5. Promote cool stuff that is deeper in the newsletter. One of our clients puts a Quote of the Day at the very end of a long newsletter. Another uses an image of Dilbert and the guidance, "Scroll down for today's Dilbert." Another cross promotes by linking related stories to each other within the email (using anchor tags).

Make the most of your 51 seconds!

Source: Return Path

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An E-Zine Strategies Tip Sheet

By Matt Blumberg, Tami Monahan Forman & Stephanie A. Miller

It all sounds so complex. But do you really have to hire a think tank when mulling a newsletter program? Here are several strategic pointers to keep in mind when launching an e-zine.

  • People will gladly accept advertising in exchange for information and entertainment, so the creation of a content-filled e-mail newsletter is the best strategy to deliver your advertising messages to your audience with success.
  • You can place sales messages throughout your newsletter, provided you do so tastefully. In fact, relevant content that your audience wants to read may be more effective at driving sales and response than pure promotional copy.
  • A comprehensive program will include other non-newsletter e-mails, including event invitations, shipping and order confirmations and account information.
  • Start with a general newsleter then offer several other, more specific newsletters that target specific segments of your audience.
  • Only write about relevant, interesting subjects. Your audience will stick with you—and digest your sales messages—as long as you keep up your end of the bargain. This means that some marketing and executive “pet peeve” messages need to stay out.
  • Make sure your e-mail looks good on various e-mail programs and monitors, including laptops and handhelds.
  • Create fun or interesting e-mails that your subscribers will want to share with friends. This type of viral marketing is critical to keeping subscribers happy and building your subscriber base.

This article was excerpted from the book, “Sign Me Up! A Marketer’s Guide to Creating E-mail Newsletters That Build Relationships and Boost Sales (iUniverse Inc., 2005)

Source: Chiefmarketer.com

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Emails Offering Fewer Choices Perform Better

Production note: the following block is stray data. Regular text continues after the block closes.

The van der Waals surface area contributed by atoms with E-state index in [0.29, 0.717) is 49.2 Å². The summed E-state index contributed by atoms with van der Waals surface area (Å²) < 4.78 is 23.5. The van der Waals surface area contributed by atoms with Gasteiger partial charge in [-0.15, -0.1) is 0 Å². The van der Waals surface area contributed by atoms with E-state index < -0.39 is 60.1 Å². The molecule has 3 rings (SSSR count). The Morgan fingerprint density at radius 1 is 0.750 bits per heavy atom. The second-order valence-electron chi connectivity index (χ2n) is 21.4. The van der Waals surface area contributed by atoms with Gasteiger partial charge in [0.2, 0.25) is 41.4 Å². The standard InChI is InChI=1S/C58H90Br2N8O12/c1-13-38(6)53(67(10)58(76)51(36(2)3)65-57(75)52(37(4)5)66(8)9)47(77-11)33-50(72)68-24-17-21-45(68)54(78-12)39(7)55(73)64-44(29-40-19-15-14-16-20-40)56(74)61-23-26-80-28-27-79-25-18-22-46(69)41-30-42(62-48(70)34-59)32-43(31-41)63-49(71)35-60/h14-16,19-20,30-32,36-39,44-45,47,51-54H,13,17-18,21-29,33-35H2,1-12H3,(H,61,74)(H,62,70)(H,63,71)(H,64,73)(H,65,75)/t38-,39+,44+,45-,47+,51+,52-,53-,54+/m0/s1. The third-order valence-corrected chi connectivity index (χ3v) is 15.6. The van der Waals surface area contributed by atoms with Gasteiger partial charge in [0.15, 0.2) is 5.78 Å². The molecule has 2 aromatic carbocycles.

According to study from Marketing Experiments, emails offering one service compared with emails offering a choice of several services bring higher conversions. The study compared an email with one service being promoted, with one that pushed four services. The email that focused on just one free service outperformed the multiple promoter by 464 percent.

Read more here

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Treat Your Subscribers In A Way That Builds Their Trust In You

Without trust it's impossible to build a relationship. When someone gives you their email address, they are trusting you - but only a little. They are providing you with a small window, a brief opportunity, for you to prove that you are worthy of that trust and possibly even more.

How to build trust?

  • Respect: the number one ingredient in building trust is respect. In the case of email marketing, you can show respect by not bombarding your receivers with messages and by making sure that what you are sending them is well thought out and relevant.
  • Connect: you don't want to over communicate, but it is equally important that you consistently connect with your list in order to get the best results.
  • Listen: ask those on your list what kinds of messages they want to receive from you and survey them to learn more about who they are and what they are looking for from you. The more you can give them what they want, the more effective your email marketing will be.

How to erode trust?

  • Irrelevant messages: every time you send a message that is irrelevant to the sender, you are wasting their time and damaging their confidence in your product, service, or organization.
  • Broken links: when a receiver clicks on a link that is broken, it tells them something about you and your business. Whether it's true or not, you can be perceived as careless. Make sure to check all of your links before sending a campaign.
  • Bad writing: it's very important to proofread and spell check your campaigns before sending. Even better, have someone else (preferably someone with writing skills) read them before they go out. Typos and poor grammar do not build confidence in the professionalism of your business or organization.
  • Too much information: your readers will stop being interested in what you have to say if you overwhelm them with too much information. Always remember the "less is more" rule.

Source: Constant Contact

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What Do You Want Your Email Newsletter Readers to Do?